fa77581 D

This literally means: show me the commits that are not reachable from the first reference in the range (master) but that are reachable from the second reference (feature). The results is commits E and D:

Reachable from feature

Observe what happens when we switch places between the two branch references:

git log --oneline feature..master
2eec656 C

That’s right, we get commit C, that is the commit not reachable from feature but reachable from master:

Reachable from master

This expression is so useful that I even made an alias for it:

git config --global alias.new "log master..HEAD"

Now, every time I want to know which commits are in my current branch (referenced by HEAD) that I haven’t yet merged into master, I simply say:

git new

What Was Merged?

If your workflow involves a lot of merge commits (like GitFlow), one of the questions that will pop up a lot is:

Which commits were brought into a branch by a specific merge?

To answer that, let’s consider our two sample branches; this time, we’re going to merge feature feature into master:

Merged feature into master

Let’s play a bit of Jeopardy4: if the answer is commits E and D, what’s the Git command? Remember, we don’t have a pretty graph to look at; all we have is the console and the concept of reachability that we talked about before. Give it some thought. Can you guess it?

Let me give you a hint. Another way of phrasing the question we’re looking for is:

Which commits were not reachable from master before the merge commit but are reachable now?

Considering that the first parent of a merge commit is always the destination branch—that is the branch that was merged to—one way to express that would be:

git log --oneline M^..M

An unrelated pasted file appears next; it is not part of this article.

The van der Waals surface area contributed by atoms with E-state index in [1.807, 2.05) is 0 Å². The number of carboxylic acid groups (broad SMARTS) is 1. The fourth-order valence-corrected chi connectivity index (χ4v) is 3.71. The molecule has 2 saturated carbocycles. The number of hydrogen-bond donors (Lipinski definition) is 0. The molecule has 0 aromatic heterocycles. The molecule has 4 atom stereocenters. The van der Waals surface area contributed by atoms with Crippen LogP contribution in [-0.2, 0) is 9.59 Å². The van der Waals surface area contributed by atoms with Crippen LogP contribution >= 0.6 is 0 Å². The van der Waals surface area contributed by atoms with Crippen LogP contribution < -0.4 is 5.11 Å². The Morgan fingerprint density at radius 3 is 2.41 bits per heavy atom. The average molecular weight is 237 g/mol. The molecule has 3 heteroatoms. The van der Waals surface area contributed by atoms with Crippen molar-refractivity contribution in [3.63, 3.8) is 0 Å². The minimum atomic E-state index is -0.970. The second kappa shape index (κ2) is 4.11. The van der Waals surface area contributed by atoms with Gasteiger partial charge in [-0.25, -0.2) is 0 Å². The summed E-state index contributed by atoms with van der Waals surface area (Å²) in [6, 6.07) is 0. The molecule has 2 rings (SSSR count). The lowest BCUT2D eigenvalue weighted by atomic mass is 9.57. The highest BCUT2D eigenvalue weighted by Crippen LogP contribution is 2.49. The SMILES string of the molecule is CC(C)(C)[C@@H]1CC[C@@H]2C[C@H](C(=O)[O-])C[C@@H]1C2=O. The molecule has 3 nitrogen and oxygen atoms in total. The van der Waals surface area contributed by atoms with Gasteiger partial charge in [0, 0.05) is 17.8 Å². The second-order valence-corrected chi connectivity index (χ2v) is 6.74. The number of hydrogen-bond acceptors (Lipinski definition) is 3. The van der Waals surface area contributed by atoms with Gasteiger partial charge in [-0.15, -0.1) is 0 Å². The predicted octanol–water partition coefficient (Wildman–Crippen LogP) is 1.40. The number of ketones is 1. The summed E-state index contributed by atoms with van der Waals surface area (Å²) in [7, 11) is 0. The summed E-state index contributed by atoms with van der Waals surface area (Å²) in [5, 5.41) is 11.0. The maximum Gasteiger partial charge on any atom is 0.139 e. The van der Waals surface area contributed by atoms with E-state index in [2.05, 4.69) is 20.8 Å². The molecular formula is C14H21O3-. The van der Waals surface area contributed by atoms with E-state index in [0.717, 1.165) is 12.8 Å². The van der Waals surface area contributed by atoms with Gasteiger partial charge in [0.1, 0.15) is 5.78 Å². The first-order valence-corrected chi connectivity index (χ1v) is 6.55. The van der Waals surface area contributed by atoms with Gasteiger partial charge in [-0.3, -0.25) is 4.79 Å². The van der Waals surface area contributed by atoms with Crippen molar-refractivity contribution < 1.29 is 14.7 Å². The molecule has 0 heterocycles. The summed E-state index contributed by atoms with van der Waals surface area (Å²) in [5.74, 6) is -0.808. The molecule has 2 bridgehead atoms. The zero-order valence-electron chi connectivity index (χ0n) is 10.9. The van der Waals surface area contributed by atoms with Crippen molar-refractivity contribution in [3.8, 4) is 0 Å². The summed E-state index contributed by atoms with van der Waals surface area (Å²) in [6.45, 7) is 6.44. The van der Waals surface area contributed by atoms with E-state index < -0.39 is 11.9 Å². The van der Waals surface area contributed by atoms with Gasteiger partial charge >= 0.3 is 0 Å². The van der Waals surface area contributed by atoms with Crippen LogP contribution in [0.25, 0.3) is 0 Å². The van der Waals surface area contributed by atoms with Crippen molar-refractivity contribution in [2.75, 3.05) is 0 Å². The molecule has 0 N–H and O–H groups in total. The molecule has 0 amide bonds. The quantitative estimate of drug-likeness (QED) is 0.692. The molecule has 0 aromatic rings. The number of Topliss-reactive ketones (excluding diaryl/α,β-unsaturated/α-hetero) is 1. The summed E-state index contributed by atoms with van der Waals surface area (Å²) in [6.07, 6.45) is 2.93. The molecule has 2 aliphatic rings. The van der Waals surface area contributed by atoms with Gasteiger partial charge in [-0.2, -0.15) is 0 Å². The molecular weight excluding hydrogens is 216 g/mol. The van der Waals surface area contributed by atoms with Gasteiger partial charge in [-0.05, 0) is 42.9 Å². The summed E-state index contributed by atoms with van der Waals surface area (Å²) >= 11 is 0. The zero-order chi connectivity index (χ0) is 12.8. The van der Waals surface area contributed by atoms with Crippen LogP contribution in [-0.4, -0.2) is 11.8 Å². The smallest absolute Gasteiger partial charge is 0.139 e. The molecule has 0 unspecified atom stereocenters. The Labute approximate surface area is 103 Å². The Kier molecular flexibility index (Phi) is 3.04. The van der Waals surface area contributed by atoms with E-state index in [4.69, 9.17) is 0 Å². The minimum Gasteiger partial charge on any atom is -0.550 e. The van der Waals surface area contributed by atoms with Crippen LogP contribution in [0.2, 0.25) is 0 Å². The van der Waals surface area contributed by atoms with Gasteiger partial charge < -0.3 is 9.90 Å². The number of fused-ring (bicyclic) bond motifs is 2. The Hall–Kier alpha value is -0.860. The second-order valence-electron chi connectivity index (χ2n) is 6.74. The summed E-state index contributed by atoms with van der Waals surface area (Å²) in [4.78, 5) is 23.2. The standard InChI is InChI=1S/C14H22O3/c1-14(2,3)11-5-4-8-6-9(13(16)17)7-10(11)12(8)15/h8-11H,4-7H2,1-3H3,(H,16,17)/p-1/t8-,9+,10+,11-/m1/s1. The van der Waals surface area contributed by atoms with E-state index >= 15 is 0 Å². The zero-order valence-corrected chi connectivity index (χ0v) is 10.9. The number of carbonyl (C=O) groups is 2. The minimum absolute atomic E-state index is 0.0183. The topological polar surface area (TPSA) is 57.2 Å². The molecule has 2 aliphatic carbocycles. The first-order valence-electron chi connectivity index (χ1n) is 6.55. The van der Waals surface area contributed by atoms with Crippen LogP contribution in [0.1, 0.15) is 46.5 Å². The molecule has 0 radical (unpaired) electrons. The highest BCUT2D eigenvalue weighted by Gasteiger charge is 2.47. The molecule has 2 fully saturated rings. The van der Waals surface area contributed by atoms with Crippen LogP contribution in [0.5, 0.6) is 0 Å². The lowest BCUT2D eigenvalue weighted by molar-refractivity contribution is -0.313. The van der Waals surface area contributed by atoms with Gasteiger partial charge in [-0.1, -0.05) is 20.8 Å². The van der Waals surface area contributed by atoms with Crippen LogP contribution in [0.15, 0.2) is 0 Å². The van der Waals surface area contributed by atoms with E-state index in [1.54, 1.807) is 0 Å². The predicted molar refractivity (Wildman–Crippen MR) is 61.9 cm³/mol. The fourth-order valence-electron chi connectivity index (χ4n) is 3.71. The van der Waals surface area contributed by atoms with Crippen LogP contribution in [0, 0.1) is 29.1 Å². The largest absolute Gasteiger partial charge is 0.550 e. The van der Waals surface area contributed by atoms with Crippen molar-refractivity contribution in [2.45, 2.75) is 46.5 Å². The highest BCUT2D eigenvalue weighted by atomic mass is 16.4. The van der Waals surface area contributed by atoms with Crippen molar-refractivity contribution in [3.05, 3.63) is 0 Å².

cad1c97 M
9b571c2 E
fa77581 D

This is saying: show me the commits that are not reachable from the first parent of the merge commit M (that is C) but that are reachable from M.

What was merged into master

As you would expect, we get back M itself followed by E and D, that is the commits merged into master 🎉

This expression is so common that it even has a shorter—albeit more unreadable—version as of Git 2.11:

git log M^-1

Just when you thought Git commands couldn’t get any more cryptic, right? Anyway, this is the equivalent of M^..M where ^-1 refers to the first parent of M.

Of course, we don’t have to limit ourselves to just the list of commits. If we wanted, you could also get a patch containing the collective changes that got merged into master by saying:

git diff M^-1

Git’s syntax might be ridiculously opaque at times, but finding out what’s in a branch is easier than ever thanks to Git’s intuitive branching model.

Was this helpful? If you like, you can find even more ways to slice and dice the history of your Git repository in my Pluralsight course Advanced Git Tips and Tricks.

  1. If you’re on Windows and don’t use Bash, you can replace that with: notepad .git\refs\heads\master

  2. You don’t have to use the entire SHA-1 hash here; just enough for Git to tell which object it belongs to. For most repositories, the first 7 characters are enough to uniquely identify an object. Git calls this the abbreviated hash. 

  3. Actually, it doesn’t take much before this happens: imagine a typical GitFlow scenario where you have multiple feature and bugfix branches running in parallel and you need to tell which commits are available in develop and which aren’t. 😰 

  4. I’ll tell you the answer and you’ll have to guess the question.